Malaysia

8pc addresses in voter roll invalid, survey finds

The NIEI said the practice of “cluster voter registration” led to instances where hundreds of voters are fictitiously listed as having the same address. — File picThe NIEI said the practice of “cluster voter registration” led to instances where hundreds of voters are fictitiously listed as having the same address. — File picPETALING JAYA, March 30 — Up to eight per cent of voters’ addresses were found to be invalid, a recent survey by the Merdeka Center and a polls reform group has shown.

Of the 92 per cent of address that were valid, only 74 per cent of voters could be recognised by a neighbour or local resident, with lower rates of recognition in urban areas.

The 2011 National Voter Registration Audit also found that 31 per cent of recognisable voters resided at their stated address, with the highest rates of non-resident voters in urban areas.

The unidentified addresses were largely concentrated in Kuala Lumpur (27 per cent), followed by Negri Sembilan (26 per cent) and Selangor (14 per cent).

“The reason for the eight per cent unidentified addresses submitted was largely attributed to the rapid development and redevelopment of the capital city and weak co-ordination between town and country planning units,” the audit report said.

It added that unsatisfactory cross-department co-ordination and co-operation in ensuring changes in the locality reflected in the electoral roll were also to blame.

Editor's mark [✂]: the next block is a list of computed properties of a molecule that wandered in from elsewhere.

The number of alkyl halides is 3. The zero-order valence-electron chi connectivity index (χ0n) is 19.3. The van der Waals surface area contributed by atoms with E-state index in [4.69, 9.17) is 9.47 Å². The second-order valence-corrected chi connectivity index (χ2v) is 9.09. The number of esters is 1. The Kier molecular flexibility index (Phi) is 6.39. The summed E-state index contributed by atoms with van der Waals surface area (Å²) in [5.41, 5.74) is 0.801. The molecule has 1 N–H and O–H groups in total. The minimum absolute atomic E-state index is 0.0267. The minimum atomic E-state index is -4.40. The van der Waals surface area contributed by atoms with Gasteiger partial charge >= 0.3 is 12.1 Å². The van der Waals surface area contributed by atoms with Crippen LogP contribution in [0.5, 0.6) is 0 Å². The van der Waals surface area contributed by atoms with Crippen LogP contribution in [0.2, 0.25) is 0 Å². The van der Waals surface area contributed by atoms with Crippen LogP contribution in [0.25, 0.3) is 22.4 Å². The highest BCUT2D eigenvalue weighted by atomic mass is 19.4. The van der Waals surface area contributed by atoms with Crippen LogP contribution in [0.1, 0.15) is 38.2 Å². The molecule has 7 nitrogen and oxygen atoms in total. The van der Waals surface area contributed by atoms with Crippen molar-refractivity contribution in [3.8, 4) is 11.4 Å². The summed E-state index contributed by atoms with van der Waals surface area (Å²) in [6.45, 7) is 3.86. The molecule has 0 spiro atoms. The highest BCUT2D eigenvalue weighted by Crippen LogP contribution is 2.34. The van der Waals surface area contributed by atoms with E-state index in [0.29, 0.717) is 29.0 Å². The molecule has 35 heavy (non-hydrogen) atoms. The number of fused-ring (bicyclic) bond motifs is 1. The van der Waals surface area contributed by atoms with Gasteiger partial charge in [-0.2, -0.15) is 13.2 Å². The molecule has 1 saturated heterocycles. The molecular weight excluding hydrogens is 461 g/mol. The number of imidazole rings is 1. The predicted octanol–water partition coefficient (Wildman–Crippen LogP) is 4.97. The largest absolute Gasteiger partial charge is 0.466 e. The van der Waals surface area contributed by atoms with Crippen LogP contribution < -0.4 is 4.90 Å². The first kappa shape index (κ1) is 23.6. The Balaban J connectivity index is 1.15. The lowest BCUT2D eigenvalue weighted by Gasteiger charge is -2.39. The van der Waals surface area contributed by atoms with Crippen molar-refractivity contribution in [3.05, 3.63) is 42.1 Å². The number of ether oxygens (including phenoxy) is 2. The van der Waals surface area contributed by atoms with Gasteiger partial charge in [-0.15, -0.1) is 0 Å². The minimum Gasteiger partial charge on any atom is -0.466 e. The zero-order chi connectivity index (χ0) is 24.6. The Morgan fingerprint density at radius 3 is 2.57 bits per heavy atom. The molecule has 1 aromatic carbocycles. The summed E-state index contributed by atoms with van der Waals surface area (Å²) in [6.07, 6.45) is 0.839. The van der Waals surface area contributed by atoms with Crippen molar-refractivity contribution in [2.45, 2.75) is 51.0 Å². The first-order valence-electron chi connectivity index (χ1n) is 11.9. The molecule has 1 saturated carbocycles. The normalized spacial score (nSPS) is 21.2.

The National Institute for Democracy and Electoral Integrity (NIEI) said the high number of non-resident voters was “a major cause for concern” as Malaysia’s first-past-the-post system was designed to let residents elect representatives based on specific local needs.

“The high-number of non-resident voters... provide for a detached and inadequately informed decision-making process,” NIEI acting chairman K. Shan told reporters at Singgahsana Hotel here.

He claimed the problem was made worse by political parties that practised “cluster voter registration” at a single address to boost supporter numbers — usually along racial lines — in any given area.

This has led to incidences of several hundred voters being registered at the same address, he alleged, adding that the Election Commission’s (EC) lack of auditing compounded the situation.

The audit by Merdeka Center and NIEI was conducted with a sample of 2,400 respondents across 240 polling districts from 60 parliamentary constituencies between June 4 and July 6 last year.

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